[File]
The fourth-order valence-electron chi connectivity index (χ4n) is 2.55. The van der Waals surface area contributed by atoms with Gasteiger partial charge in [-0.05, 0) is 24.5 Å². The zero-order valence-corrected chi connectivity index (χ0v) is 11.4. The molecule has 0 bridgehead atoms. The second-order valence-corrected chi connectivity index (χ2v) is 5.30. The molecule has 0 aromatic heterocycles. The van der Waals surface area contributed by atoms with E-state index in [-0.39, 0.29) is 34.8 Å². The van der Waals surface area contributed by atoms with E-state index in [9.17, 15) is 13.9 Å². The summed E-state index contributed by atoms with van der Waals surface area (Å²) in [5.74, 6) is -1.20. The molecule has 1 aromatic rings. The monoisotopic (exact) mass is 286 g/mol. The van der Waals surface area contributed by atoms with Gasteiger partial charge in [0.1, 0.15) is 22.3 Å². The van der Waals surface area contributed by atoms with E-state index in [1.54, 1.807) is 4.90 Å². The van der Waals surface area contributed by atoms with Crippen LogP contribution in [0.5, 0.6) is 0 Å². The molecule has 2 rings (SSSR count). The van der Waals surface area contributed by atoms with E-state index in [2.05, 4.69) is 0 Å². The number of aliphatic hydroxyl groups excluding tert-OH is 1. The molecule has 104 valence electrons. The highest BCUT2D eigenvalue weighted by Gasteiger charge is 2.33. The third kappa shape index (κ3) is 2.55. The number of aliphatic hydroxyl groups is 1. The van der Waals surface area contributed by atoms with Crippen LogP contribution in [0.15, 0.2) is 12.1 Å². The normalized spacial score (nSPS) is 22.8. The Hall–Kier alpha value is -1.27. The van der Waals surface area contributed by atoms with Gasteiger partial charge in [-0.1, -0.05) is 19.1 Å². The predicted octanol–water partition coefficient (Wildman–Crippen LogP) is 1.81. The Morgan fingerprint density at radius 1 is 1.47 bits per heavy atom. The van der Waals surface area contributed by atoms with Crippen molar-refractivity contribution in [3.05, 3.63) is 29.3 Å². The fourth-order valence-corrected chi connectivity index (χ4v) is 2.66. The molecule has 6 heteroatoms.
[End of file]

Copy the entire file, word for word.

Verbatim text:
The fourth-order valence-electron chi connectivity index (χ4n) is 2.55. The van der Waals surface area contributed by atoms with Gasteiger partial charge in [-0.05, 0) is 24.5 Å². The zero-order valence-corrected chi connectivity index (χ0v) is 11.4. The molecule has 0 bridgehead atoms. The second-order valence-corrected chi connectivity index (χ2v) is 5.30. The molecule has 0 aromatic heterocycles. The van der Waals surface area contributed by atoms with E-state index in [-0.39, 0.29) is 34.8 Å². The van der Waals surface area contributed by atoms with E-state index in [9.17, 15) is 13.9 Å². The summed E-state index contributed by atoms with van der Waals surface area (Å²) in [5.74, 6) is -1.20. The molecule has 1 aromatic rings. The monoisotopic (exact) mass is 286 g/mol. The van der Waals surface area contributed by atoms with Gasteiger partial charge in [0.1, 0.15) is 22.3 Å². The van der Waals surface area contributed by atoms with E-state index in [1.54, 1.807) is 4.90 Å². The van der Waals surface area contributed by atoms with Crippen LogP contribution in [0.5, 0.6) is 0 Å². The molecule has 2 rings (SSSR count). The van der Waals surface area contributed by atoms with E-state index in [2.05, 4.69) is 0 Å². The number of aliphatic hydroxyl groups excluding tert-OH is 1. The molecule has 104 valence electrons. The highest BCUT2D eigenvalue weighted by Gasteiger charge is 2.33. The third kappa shape index (κ3) is 2.55. The number of aliphatic hydroxyl groups is 1. The van der Waals surface area contributed by atoms with Crippen LogP contribution in [0.15, 0.2) is 12.1 Å². The normalized spacial score (nSPS) is 22.8. The Hall–Kier alpha value is -1.27. The van der Waals surface area contributed by atoms with Gasteiger partial charge in [-0.1, -0.05) is 19.1 Å². The predicted octanol–water partition coefficient (Wildman–Crippen LogP) is 1.81. The Morgan fingerprint density at radius 1 is 1.47 bits per heavy atom. The van der Waals surface area contributed by atoms with Crippen molar-refractivity contribution in [3.05, 3.63) is 29.3 Å². The fourth-order valence-corrected chi connectivity index (χ4v) is 2.66. The molecule has 6 heteroatoms.